Parents of toddlers are often concerned about a common occurrence—biting. You are not alone! Most toddlers and preschoolers bite at one time or another, and it is a normal developmental occurrence. Children bite for a variety of reasons. Sometimes toddlers bite due to limited language skills or ways to express their feelings. Preschoolers may occasionally bite when they are so overly tired or frustrated and have lost control. The good new is there is much that parents and caregivers can do to reduce, and ultimately eliminate biting.
Why does my child bite?
It’s important to remember that while your child may bite, try not to label him/her as a “biter.” Labeling a child can often result in the child assuming the identity assigned to them, which would increase biting behavior.
Some reasons toddlers may bite include:
-they lack language skills necessary for expressing important needs or strong feelings such as happiness, anger or frustration. Without words to express feelings, biting can serve as a substitute (“I am very mad at you!”, “You are standing too close to me,” or “I am so excited!”)
-they are overtired
-they are teething
-they are overwhelmed by sounds, lights, or activity in a setting
-they need more active playtime
-they have a need for oral stimulation
-they are overwhelmed after intense play such as wrestling or tickling for an extended time
-they need more time to move from one activity to another
What are some solutions for biting?
Frustration/stress: watch for signs of increasing frustration; teach your child ways to show feelings appropriately and offer praise when he/she communicates appropriately
Teething: offer your child a teething biscuit, rubber teething ring or a partially frozen clean washcloth
Defense/Territorial: let your child know he/she is safe; ensure the area is not crowded, with plenty of space and toys
Attention-seeking: give your child attention when he/she is not biting, to make him/her less likely to bit for attention
Power/aggression: explain acceptable ways to interact with others; encourage positive behavior such as sharing and taking turns
How to discourage biting.
If you see your child on the verge of biting, there are strategies you can use to prevent biting:
- Distract your child with a book or toy. Shift your child’s attention to reduce the tension.
- Explain how your child can handle a situation that could lead to biting. You can say, “Johnny, it’s okay to tell Mary: ‘You are too close to me. I don’t like it when you touch my hair.’”
- Be sure there is ample space, equipment and toys to keep all children occupied and to minimize having to wait turns.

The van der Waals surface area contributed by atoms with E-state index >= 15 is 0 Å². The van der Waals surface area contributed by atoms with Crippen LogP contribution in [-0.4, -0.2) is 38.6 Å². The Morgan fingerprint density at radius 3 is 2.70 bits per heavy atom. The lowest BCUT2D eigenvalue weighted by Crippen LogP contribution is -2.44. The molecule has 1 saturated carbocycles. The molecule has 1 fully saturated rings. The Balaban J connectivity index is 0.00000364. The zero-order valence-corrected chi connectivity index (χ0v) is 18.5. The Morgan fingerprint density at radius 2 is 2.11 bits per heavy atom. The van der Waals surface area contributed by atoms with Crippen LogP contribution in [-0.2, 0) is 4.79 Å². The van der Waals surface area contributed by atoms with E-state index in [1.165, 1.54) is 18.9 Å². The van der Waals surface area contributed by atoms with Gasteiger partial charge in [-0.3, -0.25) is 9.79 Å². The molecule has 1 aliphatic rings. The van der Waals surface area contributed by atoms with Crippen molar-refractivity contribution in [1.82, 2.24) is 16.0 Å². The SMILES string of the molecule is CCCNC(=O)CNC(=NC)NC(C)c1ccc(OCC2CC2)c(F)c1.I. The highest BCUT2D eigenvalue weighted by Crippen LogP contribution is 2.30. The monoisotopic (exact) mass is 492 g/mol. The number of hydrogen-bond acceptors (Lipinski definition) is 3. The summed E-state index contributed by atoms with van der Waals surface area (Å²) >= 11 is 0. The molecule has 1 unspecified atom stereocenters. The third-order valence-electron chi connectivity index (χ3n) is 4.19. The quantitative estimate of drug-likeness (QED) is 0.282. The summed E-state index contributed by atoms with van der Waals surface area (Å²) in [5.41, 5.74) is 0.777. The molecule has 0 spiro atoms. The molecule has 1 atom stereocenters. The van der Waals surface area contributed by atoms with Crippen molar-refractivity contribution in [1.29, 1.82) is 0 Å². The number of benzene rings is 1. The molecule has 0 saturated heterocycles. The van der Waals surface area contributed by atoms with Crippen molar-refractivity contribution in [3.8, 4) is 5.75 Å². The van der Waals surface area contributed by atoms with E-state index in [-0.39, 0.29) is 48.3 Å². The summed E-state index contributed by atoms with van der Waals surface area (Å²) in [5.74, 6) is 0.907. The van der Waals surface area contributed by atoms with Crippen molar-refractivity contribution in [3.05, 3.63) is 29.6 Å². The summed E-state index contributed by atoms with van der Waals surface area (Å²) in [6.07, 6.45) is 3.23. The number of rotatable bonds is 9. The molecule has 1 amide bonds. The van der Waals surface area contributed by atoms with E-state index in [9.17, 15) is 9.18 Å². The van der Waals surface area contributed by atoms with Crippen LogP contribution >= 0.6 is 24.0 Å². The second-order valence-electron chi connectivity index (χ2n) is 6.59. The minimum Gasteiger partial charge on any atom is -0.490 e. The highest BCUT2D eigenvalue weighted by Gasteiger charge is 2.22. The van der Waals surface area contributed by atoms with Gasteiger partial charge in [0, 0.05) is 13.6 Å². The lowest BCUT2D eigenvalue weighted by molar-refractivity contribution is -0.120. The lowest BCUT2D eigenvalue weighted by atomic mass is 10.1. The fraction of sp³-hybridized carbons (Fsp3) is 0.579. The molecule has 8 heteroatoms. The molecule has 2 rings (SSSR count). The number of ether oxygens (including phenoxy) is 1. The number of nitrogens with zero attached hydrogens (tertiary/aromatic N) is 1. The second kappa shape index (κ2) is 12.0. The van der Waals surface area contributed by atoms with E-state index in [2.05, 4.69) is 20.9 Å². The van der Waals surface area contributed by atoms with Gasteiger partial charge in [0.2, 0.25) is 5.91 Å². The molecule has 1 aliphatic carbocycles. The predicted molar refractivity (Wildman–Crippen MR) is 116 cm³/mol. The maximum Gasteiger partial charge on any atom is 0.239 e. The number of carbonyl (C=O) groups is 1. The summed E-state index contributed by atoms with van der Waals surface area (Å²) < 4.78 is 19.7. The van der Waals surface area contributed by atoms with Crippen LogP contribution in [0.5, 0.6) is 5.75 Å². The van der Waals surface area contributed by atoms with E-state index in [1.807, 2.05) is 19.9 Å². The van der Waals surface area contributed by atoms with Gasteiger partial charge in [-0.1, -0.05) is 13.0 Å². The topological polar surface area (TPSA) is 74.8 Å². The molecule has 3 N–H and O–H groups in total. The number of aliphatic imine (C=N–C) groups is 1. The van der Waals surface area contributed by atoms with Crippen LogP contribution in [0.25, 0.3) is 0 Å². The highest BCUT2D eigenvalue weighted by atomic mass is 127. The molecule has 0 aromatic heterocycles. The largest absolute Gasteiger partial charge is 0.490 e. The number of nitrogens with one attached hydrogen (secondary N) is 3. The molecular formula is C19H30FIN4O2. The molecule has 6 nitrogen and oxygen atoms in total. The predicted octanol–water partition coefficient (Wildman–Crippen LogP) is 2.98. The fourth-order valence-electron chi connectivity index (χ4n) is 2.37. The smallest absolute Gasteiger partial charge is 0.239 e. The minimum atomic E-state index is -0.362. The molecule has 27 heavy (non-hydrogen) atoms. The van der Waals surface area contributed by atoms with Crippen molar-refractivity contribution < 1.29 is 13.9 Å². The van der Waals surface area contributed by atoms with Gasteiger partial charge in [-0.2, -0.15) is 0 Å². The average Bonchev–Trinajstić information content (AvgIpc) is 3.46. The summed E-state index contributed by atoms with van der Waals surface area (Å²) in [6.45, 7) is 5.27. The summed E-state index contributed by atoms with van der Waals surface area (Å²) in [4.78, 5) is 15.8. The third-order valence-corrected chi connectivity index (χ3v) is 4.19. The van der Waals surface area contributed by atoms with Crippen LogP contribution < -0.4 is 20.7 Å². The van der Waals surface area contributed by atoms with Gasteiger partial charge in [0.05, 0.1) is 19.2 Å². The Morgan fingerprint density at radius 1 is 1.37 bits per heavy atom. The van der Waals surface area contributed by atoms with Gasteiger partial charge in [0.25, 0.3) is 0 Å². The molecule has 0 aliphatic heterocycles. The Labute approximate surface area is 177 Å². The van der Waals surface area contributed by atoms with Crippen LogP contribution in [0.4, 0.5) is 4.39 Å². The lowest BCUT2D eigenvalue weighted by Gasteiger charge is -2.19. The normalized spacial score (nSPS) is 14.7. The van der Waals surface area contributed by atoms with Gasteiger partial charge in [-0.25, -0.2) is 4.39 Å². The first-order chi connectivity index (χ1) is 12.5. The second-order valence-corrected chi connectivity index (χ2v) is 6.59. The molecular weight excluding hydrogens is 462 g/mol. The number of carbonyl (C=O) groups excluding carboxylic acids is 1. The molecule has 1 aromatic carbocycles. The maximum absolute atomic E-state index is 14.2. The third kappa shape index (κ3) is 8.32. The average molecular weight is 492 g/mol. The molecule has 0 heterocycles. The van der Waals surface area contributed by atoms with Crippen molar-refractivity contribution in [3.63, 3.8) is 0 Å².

- Avoid overstimulation for a child who becomes easily frustrated. Keep groups small and make play periods shorter with less challenging activities.
- Teach cooperation throughout the day, demonstrating words and phrases children can use to express their desires and feelings. Praise cooperative behavior.
- Familiarize yourself with the child’s signals of rising frustration or anger.
- Teach children to share; this is a common trigger for biting. Use a kitchen timer to provide a visual reminder of how long they can play with a certain toy. In a classroom setting, be sure there is more than one of popular toys.
- Read books about biting. Ask your child how the characters might be feeling, and ask him/her what is happening in the pictures.
Some suggested books include:
-Teeth Are Not For Biting by Elizabeth Verdick
-No Biting by Karen Katz
-No Biting, Louise by Margie Palatini
What to do when your child bites
When a child bites, adults must intervene quickly, firmly and calmly. A child usually bites because he is out of control, which can be frightening to him. Parents and caregivers help a child the most by staying in control themselves. Reassure both the child who bit, as well as the victim. If possible, keep both children by your side as you inspect and wash the bitten area with warm, soapy water. By doing so, you demonstrate the consequences and seriousness of the behavior.
Young children may not understand that biting hurts. Make sure children understand that biting cannot be allowed and that you will stop it every time. A child who is out of control and frightened by his own behavior needs to know that adults will help take control until he/she is able to control himself.
In addition, many times when a child bites, adults pay much attention to him/her. Though it’s usually negative attention, it can still reinforce the behavior and cause it to continue rather than stop. When parents shift their attention to the child who was bitten, they communicate that biting will not result in more attention. Showing concern for the child who was bitten also teaches empathy.
When help is needed
Biting usually stops by age 3-1/2. If biting continues or increases in frequency, speak with your child’s pediatrician about the possibility of an assessment from a child development specialist.
We are available if you have any questions about your child’s development or behavior. We can be reached at 516-731-5588.
Some information shared courtesy of Children’s Home Society of California, www.chs-ca.org and www.zerotothree.org .